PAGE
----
Hinsdale Budgets for New Pool Fence, Renovated Burlington Wall
The village's draft budget will get a public hearing before it is voted on at Tuesday's Board of Trustees meeting.
For Hinsdale residents, mid-April means its time to file taxes. For the Village of Hinsdale Board of Trustees, mid-April means its time to decide what the village’s portion of those taxes will be used for over the next 12 months.
The Board of Trustees will vote next week on a 2012-13 village budget that has not been a source of extensive public discussion, but does contain several notable items, including a new fence at the Hinsdale Community Pool and an improved Burlington Park brick wall, but lacks an electronic land-survey database one trustee has voiced support for.
Budgeting $55,000 to replace the fence that surrounds the Hinsdale Community Pool is an item that garnered some trustee discussion at the board's April 3 meeting, though no one spoke against it.
Parks and Recreation director Gina Hassett said the current fence has been in place since 1992 and has come loose on the north end of the pool property, along the railroad tracks, and must be replaced. The south fencing line could wait, but doing two rounds of construction would be more expensive.
“It would behoove us to do it all at one time,” Hassett said.
Though $55,000 is budgeted, a replacement chain-link fence could be as cheap as $33,000, village manager Dave Cook said.
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The proposed budget also sets aside $200,000 for the renovation of the wall that runs along the south side of Burlington Park, near the railroad tracks.
In an October 2011 memo to the Environment and Public Services (EPS) Committee, Public Services director George Franco said the wall is in “a state of disrepair.”
“Crews have been monitoring and maintaining the wall as time permits, placing the granite tops back in place as they fall,” the memo reads. “However, these occurrences have become more frequent and the granite tops are breaking and unable to be used.”
Village President Tom Cauley said initial estimates pegged the renovation job at $300,000, but the village only budgeted $200,000.
“It’s hard for me to believe it will cost $300,000 to fix that wall,” Cauley said.
Some of the other large expenditures included in the proposed 2012-13 budget include $225,000 for half of a new ambulance (Eden Supportive Living chipped in $110,000), $90,000 for a Memorial Hall exterior paint job, and $60,000 for village email server upgrades.
There is also a $150,000 line-item for improvements at Katherine Legge Memorial Park, but those expenditures will be covered by Open Space Lands Acquisition and Development (OSLAD) grant money received earlier this year.
All in all, the 2012-13 budget accounts for more than $41 million in expenses over the next year—operating expenses including employee wages and pension obligations account for nearly $28 million of that total.
Advanced mapping not included
At the April 3 meeting, trustee Bob Saigh said he thought implementing geographic information systems (GIS) for village-staff use should be added to the coming year’s budget.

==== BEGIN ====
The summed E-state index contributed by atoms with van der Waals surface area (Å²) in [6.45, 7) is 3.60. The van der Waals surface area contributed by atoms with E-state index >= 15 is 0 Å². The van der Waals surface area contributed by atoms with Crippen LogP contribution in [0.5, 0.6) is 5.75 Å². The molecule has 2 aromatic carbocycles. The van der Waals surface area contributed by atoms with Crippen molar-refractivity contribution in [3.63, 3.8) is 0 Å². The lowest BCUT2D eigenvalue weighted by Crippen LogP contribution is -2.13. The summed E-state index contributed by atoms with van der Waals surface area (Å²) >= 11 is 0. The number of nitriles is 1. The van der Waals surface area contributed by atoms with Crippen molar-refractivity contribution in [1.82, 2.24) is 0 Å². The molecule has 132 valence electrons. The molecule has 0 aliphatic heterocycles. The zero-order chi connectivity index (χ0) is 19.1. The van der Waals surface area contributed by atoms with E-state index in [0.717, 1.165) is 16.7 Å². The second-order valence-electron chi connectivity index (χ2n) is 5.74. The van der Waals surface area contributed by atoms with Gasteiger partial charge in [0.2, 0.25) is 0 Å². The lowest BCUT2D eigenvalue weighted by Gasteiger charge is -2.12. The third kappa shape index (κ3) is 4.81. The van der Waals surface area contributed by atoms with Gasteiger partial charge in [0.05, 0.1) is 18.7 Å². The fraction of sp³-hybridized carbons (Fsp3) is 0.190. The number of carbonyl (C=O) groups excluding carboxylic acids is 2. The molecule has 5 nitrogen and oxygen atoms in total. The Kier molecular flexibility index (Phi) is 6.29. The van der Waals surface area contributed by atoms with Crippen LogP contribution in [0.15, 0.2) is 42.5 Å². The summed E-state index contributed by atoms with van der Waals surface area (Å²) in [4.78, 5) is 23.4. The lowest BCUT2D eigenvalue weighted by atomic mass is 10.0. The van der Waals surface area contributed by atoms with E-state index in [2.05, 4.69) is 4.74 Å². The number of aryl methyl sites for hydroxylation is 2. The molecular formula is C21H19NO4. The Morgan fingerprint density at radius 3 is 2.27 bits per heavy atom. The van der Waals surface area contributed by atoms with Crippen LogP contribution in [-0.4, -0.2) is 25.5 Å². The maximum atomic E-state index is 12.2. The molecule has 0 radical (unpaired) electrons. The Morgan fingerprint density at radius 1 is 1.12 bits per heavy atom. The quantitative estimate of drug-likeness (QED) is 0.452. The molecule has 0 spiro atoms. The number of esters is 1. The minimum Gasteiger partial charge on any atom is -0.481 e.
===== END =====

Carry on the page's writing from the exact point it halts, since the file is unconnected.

Last summer, the Environment and Public Services (EPS) Committee was split 2-2 on an agreement to join a consortium of area municipalities that would implement a GIS system to more efficiently map the village’s topography and infrastructure, among other things. The split vote was enough to get the item to a Board of Trustees vote, but GIS was put off by trustees due to other matters.
“[GIS] seems to me, as it’s been described, a marvelous advance in terms of … digitizing information so that it’s much more accessible and can be updated quickly,” Saigh said, adding that area municipalities including Oak Park and Maywood use GIS. “[It] can have real impact on decisions that are made ranging from the serious to perhaps even the mundane and routine.”
At a July 11 EPS meeting, Community Development director Robb McGinnis said that with the “super-detailed” information GIS supplies, village staff would have layered data they could manipulate to identify things such as lot size, underground utility line locations, fire hydrant locations, water flow data, and Special Service Area information.
Saigh suggested that the GIS costs, which would be $85,000 to $90,000 annually for “enhanced digital information” according to the July 11 EPS meeting minutes, be added to the village’s Master Infrastructure Plan.
“To me they ought to be hand and glove,” Saigh said. “I think it ought to be part of this board’s legacy, along with the Master Infrastructure plan, to proceed with implementing a GIS program.”
Trustee Doug Geoga said he thinks that GIS would benefit the village, but he called it a “nice to have,” not a “have to have.”
Therefore, Geoga said, “I don’t think we can afford it.”
Village President Tom Cauley agreed, saying village revenue needs to go towards things like pension funds and other capital needs.
“At this point, and in the foreseeable future, it’s not something I’d be in favor of,” Cauley said of funding GIS.
Before the board votes, there will be a public hearing on the budget at Tuesday night’s 7:30 p.m. meeting. The village encourages residents to submit questions and comments on the draft budget to Cauley (firstname.lastname@example.org), Geoga (email@example.com), or Cook (firstname.lastname@example.org).